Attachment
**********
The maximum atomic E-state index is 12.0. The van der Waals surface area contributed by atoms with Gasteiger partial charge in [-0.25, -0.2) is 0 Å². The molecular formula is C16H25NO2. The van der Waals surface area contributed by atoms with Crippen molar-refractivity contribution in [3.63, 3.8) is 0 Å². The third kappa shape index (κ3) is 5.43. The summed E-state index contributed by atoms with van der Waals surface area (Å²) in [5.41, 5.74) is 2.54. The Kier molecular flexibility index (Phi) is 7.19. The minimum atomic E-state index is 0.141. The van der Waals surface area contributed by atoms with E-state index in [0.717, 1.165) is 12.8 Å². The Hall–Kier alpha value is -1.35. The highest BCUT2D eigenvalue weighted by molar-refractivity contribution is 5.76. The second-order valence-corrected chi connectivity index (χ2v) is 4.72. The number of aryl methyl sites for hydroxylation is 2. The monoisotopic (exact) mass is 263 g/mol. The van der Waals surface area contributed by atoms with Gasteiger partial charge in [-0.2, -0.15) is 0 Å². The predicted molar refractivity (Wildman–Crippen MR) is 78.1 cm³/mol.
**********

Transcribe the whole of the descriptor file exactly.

The maximum atomic E-state index is 12.0. The van der Waals surface area contributed by atoms with Gasteiger partial charge in [-0.25, -0.2) is 0 Å². The molecular formula is C16H25NO2. The van der Waals surface area contributed by atoms with Crippen molar-refractivity contribution in [3.63, 3.8) is 0 Å². The third kappa shape index (κ3) is 5.43. The summed E-state index contributed by atoms with van der Waals surface area (Å²) in [5.41, 5.74) is 2.54. The Kier molecular flexibility index (Phi) is 7.19. The minimum atomic E-state index is 0.141. The van der Waals surface area contributed by atoms with E-state index in [0.717, 1.165) is 12.8 Å². The Hall–Kier alpha value is -1.35. The highest BCUT2D eigenvalue weighted by molar-refractivity contribution is 5.76. The second-order valence-corrected chi connectivity index (χ2v) is 4.72. The number of aryl methyl sites for hydroxylation is 2. The monoisotopic (exact) mass is 263 g/mol. The van der Waals surface area contributed by atoms with Gasteiger partial charge in [-0.2, -0.15) is 0 Å². The predicted molar refractivity (Wildman–Crippen MR) is 78.1 cm³/mol.